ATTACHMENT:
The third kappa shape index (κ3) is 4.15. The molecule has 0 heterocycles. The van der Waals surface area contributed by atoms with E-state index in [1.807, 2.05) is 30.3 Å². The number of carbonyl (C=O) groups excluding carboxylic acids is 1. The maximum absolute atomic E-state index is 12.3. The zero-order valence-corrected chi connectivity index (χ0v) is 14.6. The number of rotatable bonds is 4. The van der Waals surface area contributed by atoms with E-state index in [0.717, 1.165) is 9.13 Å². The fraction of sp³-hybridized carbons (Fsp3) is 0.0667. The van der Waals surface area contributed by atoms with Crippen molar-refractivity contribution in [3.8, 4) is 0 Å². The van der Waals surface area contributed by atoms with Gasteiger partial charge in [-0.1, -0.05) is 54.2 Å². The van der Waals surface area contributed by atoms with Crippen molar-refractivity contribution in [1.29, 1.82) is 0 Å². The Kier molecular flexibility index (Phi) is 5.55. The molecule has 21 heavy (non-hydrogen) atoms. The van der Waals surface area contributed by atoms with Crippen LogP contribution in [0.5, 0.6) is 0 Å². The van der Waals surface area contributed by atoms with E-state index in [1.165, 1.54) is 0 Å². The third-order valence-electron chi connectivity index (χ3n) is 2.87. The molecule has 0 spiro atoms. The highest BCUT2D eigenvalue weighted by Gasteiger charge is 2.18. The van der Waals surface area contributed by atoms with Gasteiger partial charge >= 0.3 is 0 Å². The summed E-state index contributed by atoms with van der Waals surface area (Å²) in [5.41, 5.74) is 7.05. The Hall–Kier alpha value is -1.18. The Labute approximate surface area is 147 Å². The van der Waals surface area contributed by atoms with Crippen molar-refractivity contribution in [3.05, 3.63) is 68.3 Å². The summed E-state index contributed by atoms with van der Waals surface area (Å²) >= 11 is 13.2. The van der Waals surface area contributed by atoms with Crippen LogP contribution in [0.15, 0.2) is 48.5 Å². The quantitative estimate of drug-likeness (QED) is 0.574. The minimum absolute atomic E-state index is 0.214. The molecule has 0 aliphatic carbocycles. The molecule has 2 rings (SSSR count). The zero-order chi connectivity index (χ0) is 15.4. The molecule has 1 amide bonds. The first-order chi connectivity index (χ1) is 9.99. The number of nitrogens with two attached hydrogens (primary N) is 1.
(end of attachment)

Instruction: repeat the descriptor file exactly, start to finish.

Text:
The third kappa shape index (κ3) is 4.15. The molecule has 0 heterocycles. The van der Waals surface area contributed by atoms with E-state index in [1.807, 2.05) is 30.3 Å². The number of carbonyl (C=O) groups excluding carboxylic acids is 1. The maximum absolute atomic E-state index is 12.3. The zero-order valence-corrected chi connectivity index (χ0v) is 14.6. The number of rotatable bonds is 4. The van der Waals surface area contributed by atoms with E-state index in [0.717, 1.165) is 9.13 Å². The fraction of sp³-hybridized carbons (Fsp3) is 0.0667. The van der Waals surface area contributed by atoms with Crippen molar-refractivity contribution in [3.8, 4) is 0 Å². The van der Waals surface area contributed by atoms with Gasteiger partial charge in [-0.1, -0.05) is 54.2 Å². The van der Waals surface area contributed by atoms with Crippen molar-refractivity contribution in [1.29, 1.82) is 0 Å². The Kier molecular flexibility index (Phi) is 5.55. The molecule has 21 heavy (non-hydrogen) atoms. The van der Waals surface area contributed by atoms with Crippen LogP contribution in [0.5, 0.6) is 0 Å². The van der Waals surface area contributed by atoms with E-state index in [1.165, 1.54) is 0 Å². The third-order valence-electron chi connectivity index (χ3n) is 2.87. The molecule has 0 spiro atoms. The highest BCUT2D eigenvalue weighted by Gasteiger charge is 2.18. The van der Waals surface area contributed by atoms with Gasteiger partial charge >= 0.3 is 0 Å². The summed E-state index contributed by atoms with van der Waals surface area (Å²) in [5.41, 5.74) is 7.05. The Hall–Kier alpha value is -1.18. The Labute approximate surface area is 147 Å². The van der Waals surface area contributed by atoms with Crippen molar-refractivity contribution in [3.05, 3.63) is 68.3 Å². The summed E-state index contributed by atoms with van der Waals surface area (Å²) >= 11 is 13.2. The van der Waals surface area contributed by atoms with Crippen LogP contribution in [0.15, 0.2) is 48.5 Å². The quantitative estimate of drug-likeness (QED) is 0.574. The minimum absolute atomic E-state index is 0.214. The molecule has 0 aliphatic carbocycles. The molecule has 2 rings (SSSR count). The zero-order chi connectivity index (χ0) is 15.4. The molecule has 1 amide bonds. The first-order chi connectivity index (χ1) is 9.99. The number of nitrogens with two attached hydrogens (primary N) is 1.